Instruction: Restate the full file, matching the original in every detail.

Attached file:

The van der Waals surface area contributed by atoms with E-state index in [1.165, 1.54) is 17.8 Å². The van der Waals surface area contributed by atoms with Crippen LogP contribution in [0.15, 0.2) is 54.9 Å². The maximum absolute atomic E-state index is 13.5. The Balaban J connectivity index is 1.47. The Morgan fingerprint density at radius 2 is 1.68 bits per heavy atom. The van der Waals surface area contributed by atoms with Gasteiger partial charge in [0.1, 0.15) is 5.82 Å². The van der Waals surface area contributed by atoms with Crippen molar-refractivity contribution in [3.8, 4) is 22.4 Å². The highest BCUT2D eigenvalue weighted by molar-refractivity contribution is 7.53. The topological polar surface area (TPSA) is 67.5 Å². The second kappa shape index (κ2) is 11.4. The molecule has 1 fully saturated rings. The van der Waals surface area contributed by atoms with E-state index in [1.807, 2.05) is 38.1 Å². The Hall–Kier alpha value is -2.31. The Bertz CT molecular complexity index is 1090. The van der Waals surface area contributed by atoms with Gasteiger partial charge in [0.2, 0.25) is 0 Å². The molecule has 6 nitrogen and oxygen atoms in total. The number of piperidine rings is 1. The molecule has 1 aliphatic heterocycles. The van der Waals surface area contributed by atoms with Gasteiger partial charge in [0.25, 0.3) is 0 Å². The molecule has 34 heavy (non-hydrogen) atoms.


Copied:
The van der Waals surface area contributed by atoms with E-state index in [1.165, 1.54) is 17.8 Å². The van der Waals surface area contributed by atoms with Crippen LogP contribution in [0.15, 0.2) is 54.9 Å². The maximum absolute atomic E-state index is 13.5. The Balaban J connectivity index is 1.47. The Morgan fingerprint density at radius 2 is 1.68 bits per heavy atom. The van der Waals surface area contributed by atoms with Gasteiger partial charge in [0.1, 0.15) is 5.82 Å². The van der Waals surface area contributed by atoms with Crippen molar-refractivity contribution in [3.8, 4) is 22.4 Å². The highest BCUT2D eigenvalue weighted by molar-refractivity contribution is 7.53. The topological polar surface area (TPSA) is 67.5 Å². The second kappa shape index (κ2) is 11.4. The molecule has 1 fully saturated rings. The van der Waals surface area contributed by atoms with E-state index in [1.807, 2.05) is 38.1 Å². The Hall–Kier alpha value is -2.31. The Bertz CT molecular complexity index is 1090. The van der Waals surface area contributed by atoms with Gasteiger partial charge in [0.2, 0.25) is 0 Å². The molecule has 6 nitrogen and oxygen atoms in total. The number of piperidine rings is 1. The molecule has 1 aliphatic heterocycles. The van der Waals surface area contributed by atoms with Gasteiger partial charge in [0.25, 0.3) is 0 Å². The molecule has 34 heavy (non-hydrogen) atoms.